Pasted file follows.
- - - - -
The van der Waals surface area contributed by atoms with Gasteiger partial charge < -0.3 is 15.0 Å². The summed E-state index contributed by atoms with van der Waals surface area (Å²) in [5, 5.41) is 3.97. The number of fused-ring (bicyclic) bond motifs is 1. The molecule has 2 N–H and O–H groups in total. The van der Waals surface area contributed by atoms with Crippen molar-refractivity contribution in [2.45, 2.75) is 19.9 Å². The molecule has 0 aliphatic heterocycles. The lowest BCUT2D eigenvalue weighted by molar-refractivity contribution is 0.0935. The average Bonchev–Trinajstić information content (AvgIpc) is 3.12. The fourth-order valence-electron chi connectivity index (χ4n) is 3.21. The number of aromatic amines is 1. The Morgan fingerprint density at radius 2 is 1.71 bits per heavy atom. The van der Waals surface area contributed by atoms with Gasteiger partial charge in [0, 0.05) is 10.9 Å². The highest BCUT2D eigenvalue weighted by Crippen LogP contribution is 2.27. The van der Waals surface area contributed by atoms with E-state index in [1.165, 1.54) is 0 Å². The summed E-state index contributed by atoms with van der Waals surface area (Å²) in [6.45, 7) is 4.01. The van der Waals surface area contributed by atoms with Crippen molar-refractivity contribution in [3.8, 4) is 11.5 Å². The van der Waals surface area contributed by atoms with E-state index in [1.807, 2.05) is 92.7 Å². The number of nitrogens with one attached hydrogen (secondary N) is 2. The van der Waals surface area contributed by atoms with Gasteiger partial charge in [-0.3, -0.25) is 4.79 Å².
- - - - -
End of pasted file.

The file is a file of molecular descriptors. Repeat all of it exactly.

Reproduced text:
The van der Waals surface area contributed by atoms with Gasteiger partial charge < -0.3 is 15.0 Å². The summed E-state index contributed by atoms with van der Waals surface area (Å²) in [5, 5.41) is 3.97. The number of fused-ring (bicyclic) bond motifs is 1. The molecule has 2 N–H and O–H groups in total. The van der Waals surface area contributed by atoms with Crippen molar-refractivity contribution in [2.45, 2.75) is 19.9 Å². The molecule has 0 aliphatic heterocycles. The lowest BCUT2D eigenvalue weighted by molar-refractivity contribution is 0.0935. The average Bonchev–Trinajstić information content (AvgIpc) is 3.12. The fourth-order valence-electron chi connectivity index (χ4n) is 3.21. The number of aromatic amines is 1. The Morgan fingerprint density at radius 2 is 1.71 bits per heavy atom. The van der Waals surface area contributed by atoms with Gasteiger partial charge in [0, 0.05) is 10.9 Å². The highest BCUT2D eigenvalue weighted by Crippen LogP contribution is 2.27. The van der Waals surface area contributed by atoms with E-state index in [1.165, 1.54) is 0 Å². The summed E-state index contributed by atoms with van der Waals surface area (Å²) in [6.45, 7) is 4.01. The van der Waals surface area contributed by atoms with Crippen molar-refractivity contribution in [3.8, 4) is 11.5 Å². The van der Waals surface area contributed by atoms with E-state index in [1.807, 2.05) is 92.7 Å². The number of nitrogens with one attached hydrogen (secondary N) is 2. The van der Waals surface area contributed by atoms with Gasteiger partial charge in [-0.3, -0.25) is 4.79 Å².